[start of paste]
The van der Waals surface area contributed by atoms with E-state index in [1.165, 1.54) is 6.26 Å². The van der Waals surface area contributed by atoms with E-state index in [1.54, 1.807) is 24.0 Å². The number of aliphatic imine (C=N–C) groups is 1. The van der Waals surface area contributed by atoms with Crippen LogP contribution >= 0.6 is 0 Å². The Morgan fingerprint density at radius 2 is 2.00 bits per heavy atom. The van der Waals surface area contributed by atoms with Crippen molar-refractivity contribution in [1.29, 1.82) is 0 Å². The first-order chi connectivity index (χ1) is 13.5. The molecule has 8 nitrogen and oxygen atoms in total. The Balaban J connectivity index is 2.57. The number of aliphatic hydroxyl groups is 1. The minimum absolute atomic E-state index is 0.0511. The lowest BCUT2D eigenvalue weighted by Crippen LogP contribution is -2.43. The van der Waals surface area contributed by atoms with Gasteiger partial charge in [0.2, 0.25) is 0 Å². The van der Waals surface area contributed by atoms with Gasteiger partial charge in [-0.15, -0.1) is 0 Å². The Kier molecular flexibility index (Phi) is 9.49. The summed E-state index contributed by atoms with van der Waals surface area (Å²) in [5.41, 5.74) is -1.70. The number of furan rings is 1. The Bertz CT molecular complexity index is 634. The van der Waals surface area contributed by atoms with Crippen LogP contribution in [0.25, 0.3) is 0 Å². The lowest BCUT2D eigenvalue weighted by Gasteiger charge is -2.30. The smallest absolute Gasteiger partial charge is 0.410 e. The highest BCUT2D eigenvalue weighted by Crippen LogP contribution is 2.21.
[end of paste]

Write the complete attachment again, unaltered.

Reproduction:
The van der Waals surface area contributed by atoms with E-state index in [1.165, 1.54) is 6.26 Å². The van der Waals surface area contributed by atoms with E-state index in [1.54, 1.807) is 24.0 Å². The number of aliphatic imine (C=N–C) groups is 1. The van der Waals surface area contributed by atoms with Crippen LogP contribution >= 0.6 is 0 Å². The Morgan fingerprint density at radius 2 is 2.00 bits per heavy atom. The van der Waals surface area contributed by atoms with Crippen molar-refractivity contribution in [1.29, 1.82) is 0 Å². The first-order chi connectivity index (χ1) is 13.5. The molecule has 8 nitrogen and oxygen atoms in total. The Balaban J connectivity index is 2.57. The number of aliphatic hydroxyl groups is 1. The minimum absolute atomic E-state index is 0.0511. The lowest BCUT2D eigenvalue weighted by Crippen LogP contribution is -2.43. The van der Waals surface area contributed by atoms with Gasteiger partial charge in [0.2, 0.25) is 0 Å². The van der Waals surface area contributed by atoms with Gasteiger partial charge in [-0.15, -0.1) is 0 Å². The Kier molecular flexibility index (Phi) is 9.49. The summed E-state index contributed by atoms with van der Waals surface area (Å²) in [5.41, 5.74) is -1.70. The number of furan rings is 1. The Bertz CT molecular complexity index is 634. The van der Waals surface area contributed by atoms with Crippen LogP contribution in [0.25, 0.3) is 0 Å². The lowest BCUT2D eigenvalue weighted by Gasteiger charge is -2.30. The smallest absolute Gasteiger partial charge is 0.410 e. The highest BCUT2D eigenvalue weighted by Crippen LogP contribution is 2.21.